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Liberal Democrats' best impact has been to raise income tax threshold; worst impact has been to stop Human Rights law reform

By Tim Montgomerie
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In the end-May edition of the ConservativeHome monthly poll we asked Tory members to identify where the Liberal Democrats had made the THREE most positive and most negative impacts on the Coalition. The results are summarised in the charts below...

Click on the charts to enlarge.



57% of Conservative members say the single best thing that our alliance with the Liberal Democrats has produced has been cuts in tax for the low-paid; the ambition to take every worker earning less than £10,000 out of the income tax system. This was always a popular policy with Tory members but had been rejected, in opposition, by the party leadership. If we had governed on our own the abolition of inheritance tax and a tax break for married couples would probably have come first.

Nearly 55% of Tory members say the other clearly good thing about the Coalition is the way that it has left Labour looking isolated on the need for cuts.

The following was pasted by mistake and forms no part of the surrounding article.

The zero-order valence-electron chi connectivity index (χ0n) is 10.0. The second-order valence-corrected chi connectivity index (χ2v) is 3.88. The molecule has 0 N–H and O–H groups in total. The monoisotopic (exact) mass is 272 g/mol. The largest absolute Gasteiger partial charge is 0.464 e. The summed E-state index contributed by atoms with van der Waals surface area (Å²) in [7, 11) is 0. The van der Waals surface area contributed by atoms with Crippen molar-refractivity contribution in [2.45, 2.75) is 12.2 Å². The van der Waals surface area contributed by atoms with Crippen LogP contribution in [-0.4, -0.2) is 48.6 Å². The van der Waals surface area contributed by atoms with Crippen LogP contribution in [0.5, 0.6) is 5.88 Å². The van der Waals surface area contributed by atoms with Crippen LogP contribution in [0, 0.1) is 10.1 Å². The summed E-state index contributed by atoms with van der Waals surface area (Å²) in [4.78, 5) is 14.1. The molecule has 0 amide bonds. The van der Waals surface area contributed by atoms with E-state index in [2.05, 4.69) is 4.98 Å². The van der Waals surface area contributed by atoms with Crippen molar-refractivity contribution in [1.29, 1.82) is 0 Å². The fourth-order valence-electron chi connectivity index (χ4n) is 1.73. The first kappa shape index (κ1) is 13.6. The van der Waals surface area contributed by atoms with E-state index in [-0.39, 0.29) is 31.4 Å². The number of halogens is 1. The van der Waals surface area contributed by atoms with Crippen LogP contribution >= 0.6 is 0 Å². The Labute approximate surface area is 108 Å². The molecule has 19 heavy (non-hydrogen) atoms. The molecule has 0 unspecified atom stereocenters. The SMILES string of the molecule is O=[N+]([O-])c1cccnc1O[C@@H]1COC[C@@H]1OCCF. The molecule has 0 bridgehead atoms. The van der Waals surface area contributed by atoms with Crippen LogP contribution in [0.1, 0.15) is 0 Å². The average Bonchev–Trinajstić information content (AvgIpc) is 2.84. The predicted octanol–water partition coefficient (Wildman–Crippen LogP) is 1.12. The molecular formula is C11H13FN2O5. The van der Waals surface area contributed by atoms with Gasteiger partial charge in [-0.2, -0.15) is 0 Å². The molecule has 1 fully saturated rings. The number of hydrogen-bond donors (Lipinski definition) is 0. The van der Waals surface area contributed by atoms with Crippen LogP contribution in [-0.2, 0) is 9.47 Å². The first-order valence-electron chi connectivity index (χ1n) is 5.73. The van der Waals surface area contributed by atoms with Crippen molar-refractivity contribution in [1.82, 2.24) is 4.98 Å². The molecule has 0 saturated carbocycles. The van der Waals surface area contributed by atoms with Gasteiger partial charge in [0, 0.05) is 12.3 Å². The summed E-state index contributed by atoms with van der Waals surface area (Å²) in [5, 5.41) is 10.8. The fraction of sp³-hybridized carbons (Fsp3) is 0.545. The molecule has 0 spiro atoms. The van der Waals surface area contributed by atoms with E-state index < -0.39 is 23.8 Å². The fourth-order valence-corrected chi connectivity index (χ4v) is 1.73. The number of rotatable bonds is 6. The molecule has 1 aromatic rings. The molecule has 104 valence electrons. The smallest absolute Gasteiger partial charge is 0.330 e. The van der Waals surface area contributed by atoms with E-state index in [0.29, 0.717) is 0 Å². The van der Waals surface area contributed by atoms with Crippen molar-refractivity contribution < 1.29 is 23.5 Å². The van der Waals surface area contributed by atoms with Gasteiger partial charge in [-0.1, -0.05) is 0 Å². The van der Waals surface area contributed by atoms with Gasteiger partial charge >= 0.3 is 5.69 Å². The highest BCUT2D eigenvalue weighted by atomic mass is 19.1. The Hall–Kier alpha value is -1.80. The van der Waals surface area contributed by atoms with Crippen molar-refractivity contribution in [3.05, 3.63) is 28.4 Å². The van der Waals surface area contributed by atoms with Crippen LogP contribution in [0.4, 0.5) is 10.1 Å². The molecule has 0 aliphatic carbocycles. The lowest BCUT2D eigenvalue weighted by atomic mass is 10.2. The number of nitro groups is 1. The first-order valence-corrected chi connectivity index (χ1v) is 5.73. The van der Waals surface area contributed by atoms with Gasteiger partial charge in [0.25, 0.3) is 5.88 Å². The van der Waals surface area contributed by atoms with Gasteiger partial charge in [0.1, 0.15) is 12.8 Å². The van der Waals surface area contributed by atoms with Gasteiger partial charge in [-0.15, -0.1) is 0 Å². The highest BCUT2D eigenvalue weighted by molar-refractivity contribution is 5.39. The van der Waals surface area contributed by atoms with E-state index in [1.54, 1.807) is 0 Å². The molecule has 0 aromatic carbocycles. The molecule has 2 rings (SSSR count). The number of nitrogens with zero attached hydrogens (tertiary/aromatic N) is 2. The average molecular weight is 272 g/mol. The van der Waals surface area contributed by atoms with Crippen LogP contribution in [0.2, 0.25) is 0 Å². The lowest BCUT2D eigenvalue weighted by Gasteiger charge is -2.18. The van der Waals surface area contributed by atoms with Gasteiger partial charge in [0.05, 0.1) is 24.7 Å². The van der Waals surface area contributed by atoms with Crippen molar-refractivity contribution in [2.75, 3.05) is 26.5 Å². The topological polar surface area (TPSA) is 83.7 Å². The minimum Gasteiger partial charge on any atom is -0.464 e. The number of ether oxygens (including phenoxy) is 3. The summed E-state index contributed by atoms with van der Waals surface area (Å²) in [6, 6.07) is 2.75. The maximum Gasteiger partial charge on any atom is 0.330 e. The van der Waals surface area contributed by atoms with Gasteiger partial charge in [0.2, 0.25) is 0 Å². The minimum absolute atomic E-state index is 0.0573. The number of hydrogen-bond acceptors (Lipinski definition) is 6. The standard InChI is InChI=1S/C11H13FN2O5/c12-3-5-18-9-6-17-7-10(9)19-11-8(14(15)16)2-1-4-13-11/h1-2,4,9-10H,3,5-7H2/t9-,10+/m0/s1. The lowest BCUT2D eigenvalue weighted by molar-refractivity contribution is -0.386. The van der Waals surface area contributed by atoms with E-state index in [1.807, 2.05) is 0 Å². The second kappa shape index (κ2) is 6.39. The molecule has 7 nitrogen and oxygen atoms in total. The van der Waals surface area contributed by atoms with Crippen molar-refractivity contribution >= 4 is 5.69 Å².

On the negative side Tory members identify keeping the human rights act, then slowing the NHS reforms and then keeping Britain at the heart of the EU as the three things where Liberal Democrat influence has been least good. In reality, Tory members may be blaming the Liberal Democrats for things that the Cameron leadership might have done (or not done) anyway, even if it had had a majority.

My own answers would be:

  • The Liberal Democrats have been most positive in delivering the income tax threshold, isolating Labour on cuts and strengthening IDS' hand on the Universal Benefit.
  • They have been most negative in delivering economically dangerous climate change policies, blocking support for marriage and the family, and turning the tuition fees policy into a dog's breakfast.


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